Alterations in the immuno-skeletal interface drive bone destruction in HIV-1 transgenic rats - pdf attached
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PNAS July 19 2010 Early Edition
Tatyana Vikulinaa,1, Xian Fanb,c,1, Masayoshi Yamaguchia, Susanne Roser-Pagec, Majd Zayzafoond, David M. Guidotb,c, Ighovwerha Ofotokune, and M. Neale Weitzmanna,c,f,2
Divisions of aEndocrinology and Metabolism and Lipids and bPulmonary, Allergy and Critical Care Medicine, Emory University School of Medicine, Atlanta, GA 30322; cAtlanta Veterans Affairs Medical Center, Decatur, GA 30033; dDepartment of Pathology, University of Alabama at Birmingham, Birmingham, AL 35294; eDivision of Infectious Diseases, Department of Medicine, Emory University School of Medicine, Atlanta, GA 30322; and fWinship Cancer Institute, Emory University School of Medicine, Atlanta, GA 30322
Edited* by Max D. Cooper, Emory University, Atlanta, GA, and approved June 24, 2010 (received for review March 10, 2010)
Osteoporosis and bone fractures are increasingly recognized compli- cations of HIV-1 infection. Although antiretroviral therapy itself has complex effects on bone turnover, it is now evident that the majority of HIV-infected individuals already exhibit reduced bone mineral density before therapy. The mechanisms responsible are likely multi- factorial and have been difficult to delineate in humans. The HIV-1 transgenic rat recapitulates many key features of human AIDS. We now demonstrate that, like their human counterparts, HIV-1 trans- genic rats undergo severe osteoclastic bone resorption, a consequence of an imbalance in the ratio of receptor activator of NF-κB ligand, the key osteoclastogenic cytokine, to that of its physiological decoy re- ceptor osteoprotegerin. This imbalance stemmed from a switch in production of osteoprotegerin to that of receptor activator of NF-κB ligand by B cells, and was further compounded by a significantly ele- vated number of osteoclast precursors. With the advancing age of individuals living with HIV/AIDS, low bone mineral density associated with HIV infection is likely to collide with the pathophysiology of skeletal aging, leading to increased fracture risk. Understanding the mechanisms driving bone loss in HIV-infected individuals will be crit- ical to developing effective therapeutic strategies.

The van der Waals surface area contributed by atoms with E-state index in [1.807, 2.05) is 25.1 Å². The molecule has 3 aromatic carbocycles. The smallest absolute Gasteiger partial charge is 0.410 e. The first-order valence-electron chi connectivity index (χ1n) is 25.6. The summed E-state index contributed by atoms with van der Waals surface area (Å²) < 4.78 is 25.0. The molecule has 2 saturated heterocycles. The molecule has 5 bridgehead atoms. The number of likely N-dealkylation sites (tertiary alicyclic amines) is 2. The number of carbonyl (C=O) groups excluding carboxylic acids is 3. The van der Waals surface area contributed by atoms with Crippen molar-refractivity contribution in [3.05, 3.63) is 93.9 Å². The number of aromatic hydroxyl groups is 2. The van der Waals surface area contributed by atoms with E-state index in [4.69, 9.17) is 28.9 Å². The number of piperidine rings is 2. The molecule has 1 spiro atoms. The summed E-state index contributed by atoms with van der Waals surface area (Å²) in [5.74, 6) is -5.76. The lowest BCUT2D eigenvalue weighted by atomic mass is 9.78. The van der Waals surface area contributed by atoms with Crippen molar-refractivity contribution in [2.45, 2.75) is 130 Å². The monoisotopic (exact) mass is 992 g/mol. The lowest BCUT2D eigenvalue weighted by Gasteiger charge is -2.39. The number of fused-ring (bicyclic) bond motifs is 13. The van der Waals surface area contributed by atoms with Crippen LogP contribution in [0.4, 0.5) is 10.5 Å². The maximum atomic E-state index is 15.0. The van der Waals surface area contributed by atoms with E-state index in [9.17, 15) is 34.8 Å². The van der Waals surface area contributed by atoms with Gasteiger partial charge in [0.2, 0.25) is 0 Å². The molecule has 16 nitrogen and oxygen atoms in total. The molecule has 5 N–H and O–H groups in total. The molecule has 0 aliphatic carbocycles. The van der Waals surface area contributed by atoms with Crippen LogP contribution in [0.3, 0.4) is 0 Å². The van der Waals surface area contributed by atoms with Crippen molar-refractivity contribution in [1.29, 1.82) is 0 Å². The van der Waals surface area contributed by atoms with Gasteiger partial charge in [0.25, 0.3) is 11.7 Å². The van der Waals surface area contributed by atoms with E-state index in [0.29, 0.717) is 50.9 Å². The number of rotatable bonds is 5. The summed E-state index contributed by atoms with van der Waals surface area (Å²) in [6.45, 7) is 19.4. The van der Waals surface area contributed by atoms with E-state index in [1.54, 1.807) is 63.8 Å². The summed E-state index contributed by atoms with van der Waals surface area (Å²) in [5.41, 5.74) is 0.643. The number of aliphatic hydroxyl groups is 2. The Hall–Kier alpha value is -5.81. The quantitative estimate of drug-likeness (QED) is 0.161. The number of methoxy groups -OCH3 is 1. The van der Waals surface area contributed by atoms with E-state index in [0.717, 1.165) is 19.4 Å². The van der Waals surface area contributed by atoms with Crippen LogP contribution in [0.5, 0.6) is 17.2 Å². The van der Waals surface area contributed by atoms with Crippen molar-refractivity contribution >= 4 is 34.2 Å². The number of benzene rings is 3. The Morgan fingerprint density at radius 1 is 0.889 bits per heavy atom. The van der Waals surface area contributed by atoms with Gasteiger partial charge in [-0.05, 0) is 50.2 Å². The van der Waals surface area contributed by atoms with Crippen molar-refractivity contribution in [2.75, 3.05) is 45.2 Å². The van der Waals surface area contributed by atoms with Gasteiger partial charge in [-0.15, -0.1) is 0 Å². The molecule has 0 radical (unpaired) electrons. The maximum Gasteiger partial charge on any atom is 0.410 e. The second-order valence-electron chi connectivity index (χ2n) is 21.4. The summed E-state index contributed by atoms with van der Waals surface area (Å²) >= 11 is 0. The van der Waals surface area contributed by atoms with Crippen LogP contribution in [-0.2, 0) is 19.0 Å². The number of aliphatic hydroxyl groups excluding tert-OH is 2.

Immune cells are both key regulators of basal bone homeostasis and protagonists of inflammatory bone destruction (1-3). Two archetypal manifestations of aging are loss of immunocompetence and degradation of the skeleton. Interestingly, these pathologic processes are also being recognized as features of HIV infection, and in many respects AIDS recapitulates conditions of accelerated aging (4). Such metabolic alterations may also exacerbate the pathophysiology of natural aging in the AIDS population, leading to amplified or synergistic effects (5). This is of great concern as it is projected that, by the year 2015, more than 50% of the HIV- infected population in the United States will be over the age of 50 y (4). Although highly active antiretroviral therapy (HAART) has been hugely successful in managing HIV/AIDS and increasing mean survival time, osteoporosis (6) and bone fractures (7-9) are now becoming increasingly common. Any fracture can be a significant cause of morbidity (10), and hip fractures almost always require surgery and, in the aged population, are associated with a rate of mortality as high as 30% within the first year (11).